Lessons Star Trek Has Taught Me About Travel

Intrepid Museum New York City

For a long time I hid my fondness of science fiction. It wasn’t “cool” and while I never even approached minor levels of coolness in high school, I at least wanted to give myself the chance. And so I hid it, I put it on the backburner. But that love of robots and aliens never went away, and so in my late 20s I went through a science fiction renaissance. I reengaged with old books and shows I loved while also discovering new ones. At 40 years of age, that love of science fiction is still there thankfully, especially when it comes to Star Trek. I have always, always, been a Star Trek fan and even attended a small convention in Cape Girardeau, Missouri when I was 12. Star Trek encapsulates everything that is great about the genre: excitement, optimism, hope and it’s also just a lot of fun. I recently had the Star Trek experience of my life though in New York at the Intrepid Sea, Air & Space Museum. Through the end of October they have a special Starfleet Academy Experience and as soon as I learned that I’d be close by, I made plans to visit. Not only was the experience one of the most fun afternoons I’ve ever spent, but it made me think about the importance of Star Trek in general. There was a reason why so many people paid a little extra to visit this special exhibit, there was a genie in the bottle they were hoping to capture. Since I’m prone to far too much introspection, I thought I’d share a few universal truths that Star Trek has taught me not just about travel, but life in general. Live long and prosper.

Quick word about the Intrepid Starfleet Academy

I realize that by the time this is published, this special exhibit at the Intrepid will soon be closed, but I just had to share how very well done the experience is and who knows, maybe they’ll bring it back. I already knew that the Intrepid Sea, Air & Space Museum was world class, and it is. An entire day could be spent roaming the battle deck, marveling at the planes and even seeing a space shuttle up close and personal. The Starfleet Academy experience expands on all of these themes, and takes us into the next generation of exploration. This immersive experience takes guests on a quick introduction into the Academy. After orientation, there are dozens of interactive activities to teach everything from the Klingon language to piloting a starship to even taking the daunting Kobayashi Maru test. It’s more fun than I ever imagined and the level of technology used in the experience is truly incredible. Even better? At the end of the Academy is a full replica bridge from Star Trek: The Next Generation and sitting in Picard’s chair may have been one of the happiest moments of my life. At the end of the experience, everyone gets the results of their tests and learns where in Starfleet they’d be assigned: Command, Engineering, etc. The Intrepid Museum and this special Starfleet Academy are incredible experiences, and I cannot recommend them strongly enough. But on to the lessons I took away from Star Trek.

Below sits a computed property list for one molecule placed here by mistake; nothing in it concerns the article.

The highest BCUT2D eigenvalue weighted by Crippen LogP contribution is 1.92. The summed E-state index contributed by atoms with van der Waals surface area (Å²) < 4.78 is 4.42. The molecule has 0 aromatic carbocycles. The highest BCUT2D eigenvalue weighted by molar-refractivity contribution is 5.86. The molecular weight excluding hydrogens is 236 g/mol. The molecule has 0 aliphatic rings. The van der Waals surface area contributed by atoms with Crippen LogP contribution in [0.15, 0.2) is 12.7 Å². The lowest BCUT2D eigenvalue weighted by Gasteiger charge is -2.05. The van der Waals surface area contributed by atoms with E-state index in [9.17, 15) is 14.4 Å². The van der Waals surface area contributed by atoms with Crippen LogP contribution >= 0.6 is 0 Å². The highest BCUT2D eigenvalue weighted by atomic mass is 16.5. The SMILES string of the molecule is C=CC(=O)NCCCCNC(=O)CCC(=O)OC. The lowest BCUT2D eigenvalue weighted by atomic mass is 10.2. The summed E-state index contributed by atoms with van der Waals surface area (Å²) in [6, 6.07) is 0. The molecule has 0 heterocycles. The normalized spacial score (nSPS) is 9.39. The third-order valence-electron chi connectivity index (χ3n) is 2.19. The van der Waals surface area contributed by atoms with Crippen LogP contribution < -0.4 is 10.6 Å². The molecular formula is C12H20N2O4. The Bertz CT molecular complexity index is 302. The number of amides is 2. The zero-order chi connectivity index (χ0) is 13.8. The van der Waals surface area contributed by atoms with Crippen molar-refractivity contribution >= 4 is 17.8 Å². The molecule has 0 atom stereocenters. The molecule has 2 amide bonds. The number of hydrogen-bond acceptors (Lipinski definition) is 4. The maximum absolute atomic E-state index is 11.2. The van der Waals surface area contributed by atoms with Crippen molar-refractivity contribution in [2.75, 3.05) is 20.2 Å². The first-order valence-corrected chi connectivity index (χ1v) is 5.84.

Optimism

From its earliest days, Star Trek has always been an optimistic show and then series of movies. Sure, bad things happened. A lot of them in fact and I don’t know how many times Earth nearly got destroyed, but throughout it all the cast and crew of the Enterprise kept their cool. They remained optimistic that things would eventually work out and you know what, they did. Attitude and one’s worldview is everything, from our daily lives to when we travel. It’s just a fact that one’s mental outlook is an essential component to success, or its obverse. Look around at your friends. Do the people who complain and whine always seem to have bad things happen to them? What about those happy and more optimistic people, everything seems to go their way, doesn’t it? This isn’t a coincidence and indeed one’s attitude becomes a self-fulfilling prophecy when it comes to success. If you never expect anything good to happen, it never will.

Our differences are our strengths

Star Trek was a trailblazer when it came to showcasing diversity and its importance. First hitting the airwaves in 1966 and lasting originally for just 3 short seasons, it grew up in a very tense time. Rather than ignore racial conflict, war and angst, it addressed these issues head-on, albeit in a slightly different way. Facing the wrath of censors, metaphor was a key component in Star Trek, so when Kirk unfailingly kissed that purple alien, it was about more than just kissing a purple alien. It was about embracing everyone, regardless of color and origin. Actually, Star Trek went beyond metaphor on at least one occasion when in 1968, an episode featured a kiss between James T. Kirk (William Shatner) and Lt. Uhura (Nichelle Nichols) which is usually described as the first scripted interracial kiss on American television. That was a big deal in 1968 and while it was a risky proposition, it just speaks to the importance Star Trek has always placed on diversity. Our differences truly are our strengths, which is one of the most important lessons I’ve learned from the travel experience. What traveling around my own country and the world has taught me is that all over the world, most people are good. Most people are kind. Most people want the best for their families and loved ones. There is much more that binds us rather than separates us, but even those differences become strengths as we get to know and understand new cultures. Practically no culture is monolithic; rather, they are made up of scores of influences. How we get to know and understand theses aspects is key when we travel and, ultimately, it’s these differences that make travel as fun and exciting as it is.